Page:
Program Management at Impermium: An Unexpected JourneyWritten By: Talia Fukuroe
Jan 30, 2013 • 12:47 pm No Comments
Last week, I talked about some of the challenges I’ve seen while trying to mold teams to fit rigid, defined processes that supposedly work for everyone. Here, I’d like to talk about how we’ve evolved our process to fit the individual team at Impermium.
Getting to this point was difficult for me. I had to let go of my beloved practices, and really pay attention to what the team members needed. That helped me discover where a little bit of process helps keep them on track, and more importantly, where they do just fine without any externally-imposed process. I also looked for places we were lying to ourselves (e.g. “We’ll do that next sprint,” and then the next sprint, and then the next) and had to figure out ways to stop.
While our process works well for us, it may or may not be right for your team. I firmly believe each team needs to find its own tweaks that make it more effective, and that the process needs to evolve over time.
So where did we end up? These are some of the key points of what we do now:
Two week iterations – I hesitate to call them “Sprints” in public because we don’t 100% commit to the tasks in the sprint, and things change in the middle. But every two weeks we have checkpoints, demo as much as we can show at that point, and discuss future work.
Daily standups – Standups help everyone know what others are working on, and what the current priorities are. They’re also good for finding out who can help with a problem. Keys to successful standups: Start on time; Take a minute before standup to prepare what you’re going to say; No debugging during the standup, save it for after. Our standups take no more than 15 minutes, and often less than 10.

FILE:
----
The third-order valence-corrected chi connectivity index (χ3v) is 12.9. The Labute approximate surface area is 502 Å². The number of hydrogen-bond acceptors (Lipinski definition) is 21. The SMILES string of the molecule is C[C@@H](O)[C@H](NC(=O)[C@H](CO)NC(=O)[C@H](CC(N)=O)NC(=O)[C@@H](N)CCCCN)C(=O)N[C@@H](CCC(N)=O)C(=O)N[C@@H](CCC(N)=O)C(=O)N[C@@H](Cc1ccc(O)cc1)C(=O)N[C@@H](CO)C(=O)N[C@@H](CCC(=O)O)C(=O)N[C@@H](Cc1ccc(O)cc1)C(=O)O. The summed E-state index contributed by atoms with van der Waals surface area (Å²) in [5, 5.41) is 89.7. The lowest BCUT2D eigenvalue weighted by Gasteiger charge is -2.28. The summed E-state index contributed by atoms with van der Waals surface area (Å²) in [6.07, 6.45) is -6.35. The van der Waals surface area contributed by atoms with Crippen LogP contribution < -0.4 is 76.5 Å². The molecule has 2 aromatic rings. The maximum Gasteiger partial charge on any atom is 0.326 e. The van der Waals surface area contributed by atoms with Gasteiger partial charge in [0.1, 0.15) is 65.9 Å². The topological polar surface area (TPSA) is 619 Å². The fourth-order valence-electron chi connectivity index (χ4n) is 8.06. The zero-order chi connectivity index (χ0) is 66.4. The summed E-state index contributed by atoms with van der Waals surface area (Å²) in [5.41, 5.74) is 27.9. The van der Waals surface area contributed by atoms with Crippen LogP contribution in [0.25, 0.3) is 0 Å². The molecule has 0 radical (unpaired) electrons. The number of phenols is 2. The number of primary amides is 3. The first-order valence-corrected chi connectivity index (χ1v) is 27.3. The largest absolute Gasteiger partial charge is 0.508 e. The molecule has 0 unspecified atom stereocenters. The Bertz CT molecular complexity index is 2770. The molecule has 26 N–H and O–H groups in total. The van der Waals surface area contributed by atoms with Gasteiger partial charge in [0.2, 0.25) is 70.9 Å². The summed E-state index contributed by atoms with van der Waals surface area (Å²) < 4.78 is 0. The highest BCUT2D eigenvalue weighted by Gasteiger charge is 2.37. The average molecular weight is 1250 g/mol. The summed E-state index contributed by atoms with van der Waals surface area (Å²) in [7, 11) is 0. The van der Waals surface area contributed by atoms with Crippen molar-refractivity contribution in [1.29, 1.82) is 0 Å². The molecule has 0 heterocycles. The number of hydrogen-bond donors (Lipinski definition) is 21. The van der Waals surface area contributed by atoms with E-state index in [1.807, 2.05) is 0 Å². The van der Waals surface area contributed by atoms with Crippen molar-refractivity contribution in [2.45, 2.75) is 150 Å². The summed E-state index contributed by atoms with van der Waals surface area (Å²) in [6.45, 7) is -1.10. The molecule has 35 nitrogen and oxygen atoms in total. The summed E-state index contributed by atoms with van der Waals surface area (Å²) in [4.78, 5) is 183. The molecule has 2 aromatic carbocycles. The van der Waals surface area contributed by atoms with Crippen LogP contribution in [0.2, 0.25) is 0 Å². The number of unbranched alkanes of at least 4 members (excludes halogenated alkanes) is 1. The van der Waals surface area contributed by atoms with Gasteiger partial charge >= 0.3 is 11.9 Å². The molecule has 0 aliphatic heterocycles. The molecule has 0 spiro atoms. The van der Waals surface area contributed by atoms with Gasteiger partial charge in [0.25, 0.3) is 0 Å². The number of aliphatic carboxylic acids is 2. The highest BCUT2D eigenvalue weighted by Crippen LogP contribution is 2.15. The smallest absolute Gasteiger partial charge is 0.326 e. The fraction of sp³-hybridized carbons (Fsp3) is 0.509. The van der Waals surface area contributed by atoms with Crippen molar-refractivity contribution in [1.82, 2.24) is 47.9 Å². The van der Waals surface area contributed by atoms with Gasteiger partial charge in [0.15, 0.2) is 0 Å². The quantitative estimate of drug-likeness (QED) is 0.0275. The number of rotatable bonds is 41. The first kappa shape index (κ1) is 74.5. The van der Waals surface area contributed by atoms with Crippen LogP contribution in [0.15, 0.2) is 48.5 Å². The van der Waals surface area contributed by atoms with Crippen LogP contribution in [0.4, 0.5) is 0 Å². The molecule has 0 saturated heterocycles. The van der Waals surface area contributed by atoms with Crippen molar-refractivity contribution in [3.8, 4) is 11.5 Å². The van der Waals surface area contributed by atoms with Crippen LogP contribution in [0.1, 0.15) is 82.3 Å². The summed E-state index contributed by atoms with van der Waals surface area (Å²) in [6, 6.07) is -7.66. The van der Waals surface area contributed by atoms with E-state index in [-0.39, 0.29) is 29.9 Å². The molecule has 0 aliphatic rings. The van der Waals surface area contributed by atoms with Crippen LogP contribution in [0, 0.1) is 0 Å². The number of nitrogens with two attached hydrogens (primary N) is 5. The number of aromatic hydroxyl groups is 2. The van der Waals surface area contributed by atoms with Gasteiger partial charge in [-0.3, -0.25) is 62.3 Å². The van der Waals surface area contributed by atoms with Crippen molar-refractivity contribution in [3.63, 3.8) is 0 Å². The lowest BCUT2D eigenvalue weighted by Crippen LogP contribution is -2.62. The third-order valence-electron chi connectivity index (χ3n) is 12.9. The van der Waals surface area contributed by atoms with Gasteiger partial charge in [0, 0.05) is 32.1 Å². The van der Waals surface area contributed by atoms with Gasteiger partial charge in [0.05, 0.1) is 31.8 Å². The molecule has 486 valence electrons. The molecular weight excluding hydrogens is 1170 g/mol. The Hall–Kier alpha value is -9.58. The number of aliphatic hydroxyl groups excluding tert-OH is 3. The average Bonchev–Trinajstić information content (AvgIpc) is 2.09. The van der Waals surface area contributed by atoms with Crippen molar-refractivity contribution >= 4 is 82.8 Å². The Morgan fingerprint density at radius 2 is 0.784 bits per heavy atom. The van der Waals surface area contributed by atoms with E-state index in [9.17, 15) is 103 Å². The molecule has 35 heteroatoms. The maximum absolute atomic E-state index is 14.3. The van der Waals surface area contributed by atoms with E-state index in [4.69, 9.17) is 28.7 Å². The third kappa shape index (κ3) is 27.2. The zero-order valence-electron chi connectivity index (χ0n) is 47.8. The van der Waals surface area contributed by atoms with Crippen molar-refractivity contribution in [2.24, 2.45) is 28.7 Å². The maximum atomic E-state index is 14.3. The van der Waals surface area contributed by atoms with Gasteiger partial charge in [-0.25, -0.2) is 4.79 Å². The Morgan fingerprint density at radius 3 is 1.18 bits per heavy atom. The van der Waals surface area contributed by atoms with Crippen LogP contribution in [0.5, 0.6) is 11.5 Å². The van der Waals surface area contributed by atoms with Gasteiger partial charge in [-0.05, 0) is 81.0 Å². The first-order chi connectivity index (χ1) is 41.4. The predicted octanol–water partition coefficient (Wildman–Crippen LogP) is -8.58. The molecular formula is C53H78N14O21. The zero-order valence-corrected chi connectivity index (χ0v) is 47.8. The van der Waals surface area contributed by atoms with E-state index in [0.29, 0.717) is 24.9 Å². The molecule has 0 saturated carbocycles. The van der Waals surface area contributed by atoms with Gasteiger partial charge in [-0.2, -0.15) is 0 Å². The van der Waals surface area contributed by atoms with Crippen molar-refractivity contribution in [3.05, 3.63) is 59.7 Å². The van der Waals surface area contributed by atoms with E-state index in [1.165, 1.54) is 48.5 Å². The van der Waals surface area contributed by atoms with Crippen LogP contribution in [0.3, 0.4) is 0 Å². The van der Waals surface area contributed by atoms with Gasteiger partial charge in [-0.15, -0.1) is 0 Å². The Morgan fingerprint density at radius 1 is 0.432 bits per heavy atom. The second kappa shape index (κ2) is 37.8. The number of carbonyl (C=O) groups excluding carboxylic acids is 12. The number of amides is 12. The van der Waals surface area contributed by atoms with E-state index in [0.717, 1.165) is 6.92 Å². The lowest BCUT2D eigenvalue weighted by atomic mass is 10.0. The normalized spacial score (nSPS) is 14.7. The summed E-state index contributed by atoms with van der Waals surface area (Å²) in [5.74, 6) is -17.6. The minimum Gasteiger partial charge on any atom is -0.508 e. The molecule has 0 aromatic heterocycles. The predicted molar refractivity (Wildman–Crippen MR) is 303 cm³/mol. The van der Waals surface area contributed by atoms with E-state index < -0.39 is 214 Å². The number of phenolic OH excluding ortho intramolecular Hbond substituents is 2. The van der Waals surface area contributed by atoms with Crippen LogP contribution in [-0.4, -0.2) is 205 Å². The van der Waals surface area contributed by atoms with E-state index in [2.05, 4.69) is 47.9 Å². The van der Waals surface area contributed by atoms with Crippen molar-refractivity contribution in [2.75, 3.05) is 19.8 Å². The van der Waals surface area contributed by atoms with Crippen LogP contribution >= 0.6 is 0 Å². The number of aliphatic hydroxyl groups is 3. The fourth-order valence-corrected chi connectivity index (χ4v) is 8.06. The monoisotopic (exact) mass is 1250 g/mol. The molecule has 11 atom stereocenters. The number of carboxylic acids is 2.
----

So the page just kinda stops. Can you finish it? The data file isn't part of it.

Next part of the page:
Limit work-in-progress, more or less – We don’t do formal estimations on tasks, and we don’t set official limits for how many tasks can be “in progress”. Instead, we do a gut-check to make sure that people are not doing too many things at once, and that what they have on their plates seems reasonable.
Write tasks however you need to – Some engineers like to keep a detailed task list of everything they need to do. Some prefer just the high-level description. Occasionally, we even write actual User Stories, when it seems appropriate. The one thing we do try to be strict about is that all discussion gets documented in the task. (Big shout-out to the Asana team, for building a tool that is lightweight enough that the engineers don’t mind using it, and powerful and flexible enough that I can organize and re-organize projects as needed.)
Have a product backlog, but don’t worry about it – We’ve found that having a place for us to log ideas for future tasks is necessary. It’s useful to get those ideas written down and out of our heads. But once something goes into the “backlog”, we never look at it again. If a task is critical, it will come up again when it’s important, and get done then. If not, it wasn’t important enough to do in the first place.
Demo as much as possible – Nothing is more convincing than seeing working code. We have time regularly set aside for demos, and occasional impromptu demos as needed.
Review status and process improvements individually – Rather than official “retrospective” meetings, I approach everyone individually and get feedback on the process and what they’d like to see done differently. It’s one of the luxuries of being part of a small team, and I find it less disruptive and more effective than formalized meetings.
In this way, we’ve managed to strip out a lot of the overhead we previously had, and still have a team that works together and executes well. The engineers don’t feel like they’re wasting their time on “useless” process, and I end up doing fewer repetitive tasks and a lot less nagging. Things (of course) don’t always go according to plan, but we’re able to cope and adjust quickly to handle it. To me, that is true agility.
We’re always looking for new ways to make it better, so I’d love to hear what other folks are doing with their teams and what innovations have worked for you.
Talia is Impermium’s Program Manager. She is a planner by nature, and enjoys Getting Things Done. Her idol is Hannibal Smith from the A-Team. And just like Hannibal, she “loves it when a plan comes together. “